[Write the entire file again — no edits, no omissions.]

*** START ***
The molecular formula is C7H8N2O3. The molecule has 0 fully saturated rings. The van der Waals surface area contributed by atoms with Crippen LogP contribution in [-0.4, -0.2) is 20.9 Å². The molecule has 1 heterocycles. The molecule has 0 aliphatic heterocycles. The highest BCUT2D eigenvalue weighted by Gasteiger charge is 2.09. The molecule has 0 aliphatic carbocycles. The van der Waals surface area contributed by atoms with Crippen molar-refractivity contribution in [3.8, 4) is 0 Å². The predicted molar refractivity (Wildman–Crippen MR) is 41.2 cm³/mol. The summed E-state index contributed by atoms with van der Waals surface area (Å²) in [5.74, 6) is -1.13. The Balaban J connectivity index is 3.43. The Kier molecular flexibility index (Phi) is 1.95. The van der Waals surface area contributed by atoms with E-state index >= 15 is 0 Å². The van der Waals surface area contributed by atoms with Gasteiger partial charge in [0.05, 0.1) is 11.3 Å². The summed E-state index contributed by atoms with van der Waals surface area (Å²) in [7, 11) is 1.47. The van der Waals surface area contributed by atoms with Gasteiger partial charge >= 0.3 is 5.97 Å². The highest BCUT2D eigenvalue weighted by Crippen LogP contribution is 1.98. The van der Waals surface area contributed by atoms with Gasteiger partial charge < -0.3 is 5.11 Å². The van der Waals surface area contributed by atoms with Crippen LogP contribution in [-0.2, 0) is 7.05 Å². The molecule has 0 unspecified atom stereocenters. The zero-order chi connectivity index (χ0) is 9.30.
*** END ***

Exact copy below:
The molecular formula is C7H8N2O3. The molecule has 0 fully saturated rings. The van der Waals surface area contributed by atoms with Crippen LogP contribution in [-0.4, -0.2) is 20.9 Å². The molecule has 1 heterocycles. The molecule has 0 aliphatic heterocycles. The highest BCUT2D eigenvalue weighted by Gasteiger charge is 2.09. The molecule has 0 aliphatic carbocycles. The van der Waals surface area contributed by atoms with Crippen molar-refractivity contribution in [3.8, 4) is 0 Å². The predicted molar refractivity (Wildman–Crippen MR) is 41.2 cm³/mol. The summed E-state index contributed by atoms with van der Waals surface area (Å²) in [5.74, 6) is -1.13. The Balaban J connectivity index is 3.43. The Kier molecular flexibility index (Phi) is 1.95. The van der Waals surface area contributed by atoms with E-state index >= 15 is 0 Å². The van der Waals surface area contributed by atoms with Gasteiger partial charge in [0.05, 0.1) is 11.3 Å². The summed E-state index contributed by atoms with van der Waals surface area (Å²) in [7, 11) is 1.47. The van der Waals surface area contributed by atoms with Gasteiger partial charge >= 0.3 is 5.97 Å². The highest BCUT2D eigenvalue weighted by Crippen LogP contribution is 1.98. The van der Waals surface area contributed by atoms with Gasteiger partial charge < -0.3 is 5.11 Å². The van der Waals surface area contributed by atoms with Crippen LogP contribution in [-0.2, 0) is 7.05 Å². The molecule has 0 unspecified atom stereocenters. The zero-order chi connectivity index (χ0) is 9.30.